A week after Donald Trump’s blind side win of the US presidential elections, some curious things are starting to take shape in the financial markets.
To start with, the stock markets have soared, many hitting new highs. In fact, the Dow marked it’s biggest weekly increase in 5 years. This is largely based on the belief that Trump’s fiscal policies of lowering taxes and increasing infrastructure spending will be good news for business.
The bond markets on the other hand have plummeted, so severely that some experts are calling an end to the 30 year bond bull market. US Bond investors were faced with a $1 trillion loss, in the first 4 days following the election. The reason for this dramatic, almost apocalyptic drop is the underlying fear that Trumps perceived tax cuts, and massive infrastructure spending will be inflationary for the US. Thus the recently coined term “Trumpflation”.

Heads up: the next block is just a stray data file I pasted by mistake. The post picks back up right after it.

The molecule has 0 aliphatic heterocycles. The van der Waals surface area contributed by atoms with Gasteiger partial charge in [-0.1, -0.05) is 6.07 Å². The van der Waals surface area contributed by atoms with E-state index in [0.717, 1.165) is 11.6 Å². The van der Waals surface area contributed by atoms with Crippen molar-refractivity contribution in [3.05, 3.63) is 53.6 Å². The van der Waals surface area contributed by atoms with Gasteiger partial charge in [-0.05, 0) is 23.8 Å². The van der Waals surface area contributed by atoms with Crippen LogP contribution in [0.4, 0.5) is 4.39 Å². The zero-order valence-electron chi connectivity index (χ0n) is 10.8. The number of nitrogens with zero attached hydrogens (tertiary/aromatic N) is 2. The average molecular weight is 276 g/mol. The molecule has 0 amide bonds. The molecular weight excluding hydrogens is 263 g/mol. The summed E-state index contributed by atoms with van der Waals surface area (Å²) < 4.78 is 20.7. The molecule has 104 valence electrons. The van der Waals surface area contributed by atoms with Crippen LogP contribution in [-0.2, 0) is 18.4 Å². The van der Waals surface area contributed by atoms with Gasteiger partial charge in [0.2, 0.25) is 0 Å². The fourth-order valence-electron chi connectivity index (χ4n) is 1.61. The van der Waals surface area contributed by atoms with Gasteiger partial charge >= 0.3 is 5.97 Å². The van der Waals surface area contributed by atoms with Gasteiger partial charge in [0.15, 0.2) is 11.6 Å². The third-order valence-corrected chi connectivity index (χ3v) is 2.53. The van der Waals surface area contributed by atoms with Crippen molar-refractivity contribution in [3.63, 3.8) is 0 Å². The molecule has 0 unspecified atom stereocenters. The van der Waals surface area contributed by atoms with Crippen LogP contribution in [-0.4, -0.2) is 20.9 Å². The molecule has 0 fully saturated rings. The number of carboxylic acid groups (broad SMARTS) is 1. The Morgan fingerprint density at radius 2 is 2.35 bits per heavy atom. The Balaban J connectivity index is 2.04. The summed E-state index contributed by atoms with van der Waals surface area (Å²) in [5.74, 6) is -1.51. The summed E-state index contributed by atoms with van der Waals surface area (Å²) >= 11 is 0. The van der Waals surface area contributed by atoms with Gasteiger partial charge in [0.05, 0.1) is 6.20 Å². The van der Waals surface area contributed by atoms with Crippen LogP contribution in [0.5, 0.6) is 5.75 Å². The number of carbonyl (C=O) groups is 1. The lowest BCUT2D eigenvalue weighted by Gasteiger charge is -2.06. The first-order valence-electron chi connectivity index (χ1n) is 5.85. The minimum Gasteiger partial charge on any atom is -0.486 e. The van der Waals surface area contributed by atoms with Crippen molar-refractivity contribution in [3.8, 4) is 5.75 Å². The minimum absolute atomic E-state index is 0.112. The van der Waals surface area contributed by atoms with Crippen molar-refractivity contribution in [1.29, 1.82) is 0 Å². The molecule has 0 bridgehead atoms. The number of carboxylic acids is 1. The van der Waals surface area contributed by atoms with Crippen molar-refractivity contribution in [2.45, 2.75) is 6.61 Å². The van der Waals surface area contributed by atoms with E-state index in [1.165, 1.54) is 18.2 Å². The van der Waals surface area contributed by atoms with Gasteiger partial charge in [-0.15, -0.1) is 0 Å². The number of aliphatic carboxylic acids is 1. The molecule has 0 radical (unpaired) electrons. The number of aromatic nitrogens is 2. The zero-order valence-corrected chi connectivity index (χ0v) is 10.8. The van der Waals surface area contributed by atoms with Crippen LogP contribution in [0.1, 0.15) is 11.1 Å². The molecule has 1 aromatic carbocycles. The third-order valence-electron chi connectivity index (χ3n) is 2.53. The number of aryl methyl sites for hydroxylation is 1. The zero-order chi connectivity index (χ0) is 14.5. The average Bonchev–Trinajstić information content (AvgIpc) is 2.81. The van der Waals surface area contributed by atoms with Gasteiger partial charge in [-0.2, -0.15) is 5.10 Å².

So how does Trumpflation affect the Canadian mortgage market? Bond prices and bond yields have a negative correlation. So as bond prices increase bond yields decrease, and conversely, as bond prices decrease, bond yields increase. Fixed term mortgage rates are largely based on the bond markets, and as bond yields increase so to do mortgage fixed rates. Canadian bond yields closely follow our US counterparts, and in fact the Canadian bond market has seen a substantial increase over the last few days.
Trumpflation in itself could be troubling for the Canadian Housing market, but coupled with the recently revised mortgage stress test rules announced by the federal government, Canadians could potentially be facing mortgage hangover. Last week TD announced a 15 basis point increase in it’s prime rate, used to calculate variable rate mortgages, and yesterday RBC announced an increase in it’s 3, 4, and 5 year fixed rate mortgages and a further increase for clients choosing 25 year amortization or longer.
Stay tuned, as the next couple of weeks could be vital for the Canadian real estate market